I started my backpacking days with a really beautiful, but giant 5800cu Dana Design Pack (7.5 pounds) stuffed full and weighing 40-45 pounds with food for just three days.

Feeling more like a pack mule than a backpacker, I saw the light when I read about the “Ray Way“.

Today, my basics (pack, pad, sleeping bag and tent) are around 9 pounds. With a few adjustments, I can go lighter. However, lighter translates into less comfort. For example, a 3/4 length mat can be thin and light at less than a pound, but can also be pretty uncomfortable and cold.

I feel pretty good about the lightness of my current Osprey Atmos 35 at 2.25 pounds. Still, ZPacks’ offerings at PCT Days in Cascade Locks, Oregon, which I attended a few weeks ago, go as low as 3.5 ounces for the small size “Zero Backpack” model. ZPacks rates the Zero Pack for loads of up to 20 pounds. They are not only light, but tough as well.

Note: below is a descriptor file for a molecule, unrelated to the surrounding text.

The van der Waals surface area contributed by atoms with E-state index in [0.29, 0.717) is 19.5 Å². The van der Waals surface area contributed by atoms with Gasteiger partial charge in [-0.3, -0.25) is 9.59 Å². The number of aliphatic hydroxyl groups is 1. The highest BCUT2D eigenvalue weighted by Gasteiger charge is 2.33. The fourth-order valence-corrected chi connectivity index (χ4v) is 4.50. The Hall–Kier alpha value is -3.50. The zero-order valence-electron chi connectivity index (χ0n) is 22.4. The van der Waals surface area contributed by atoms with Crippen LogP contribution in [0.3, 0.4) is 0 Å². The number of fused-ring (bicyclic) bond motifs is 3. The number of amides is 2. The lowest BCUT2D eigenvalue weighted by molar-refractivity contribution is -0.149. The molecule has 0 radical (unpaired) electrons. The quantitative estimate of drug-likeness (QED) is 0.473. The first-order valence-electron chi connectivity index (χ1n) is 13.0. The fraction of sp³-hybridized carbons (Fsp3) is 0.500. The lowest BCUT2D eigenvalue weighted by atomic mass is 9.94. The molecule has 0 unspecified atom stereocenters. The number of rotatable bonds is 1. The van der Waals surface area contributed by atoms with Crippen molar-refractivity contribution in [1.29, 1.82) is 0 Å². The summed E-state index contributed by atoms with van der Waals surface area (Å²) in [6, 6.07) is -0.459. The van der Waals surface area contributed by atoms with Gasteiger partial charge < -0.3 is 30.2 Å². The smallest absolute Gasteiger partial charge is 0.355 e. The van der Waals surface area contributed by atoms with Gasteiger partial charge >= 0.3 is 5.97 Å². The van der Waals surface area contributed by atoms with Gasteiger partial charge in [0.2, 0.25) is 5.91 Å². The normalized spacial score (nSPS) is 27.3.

ZPacks is a home-grown business based in Florida. Founder Joe Valesko started ZPacks in 2005. Joe told me that he designs and tests all the gear, and has thru-hiked over 9,700 long distance miles including the Appalachian Trail, Pacific Crest Trail, Continental Divide Trail, Te Araroa Trail, TGOC Scotland, and the TMB in the Alps. You can see some of Joe’s Adventures Here.

Joe and his team also make ultralight tents and other gear.

Be light. Be safe. Be one with the pack.

Let There Be Light … On the Trail and in the Tent

I recently attended a presentation about Luci, a “solar justice” solution for those who live in “energy poverty” (they have little or no electricity for basic living).
Created by Mpowerd, Luci lights are inflatable, waterproof, solar-powered lanterns that recharge indoors or out and will reportedly last for 12 hours of continuous use. They stay charged for months when not in use. 

 

 

The best part: they weigh just 2.5 ounces (about 70 grams) and fold flat to about a half inch by about 5 inches.

As a ultralight backpacker, I couldn’t resist buying one. It solves the problem of carrying batteries, especially on extended backpacks.

Be light. Be safe. Be one with the pack.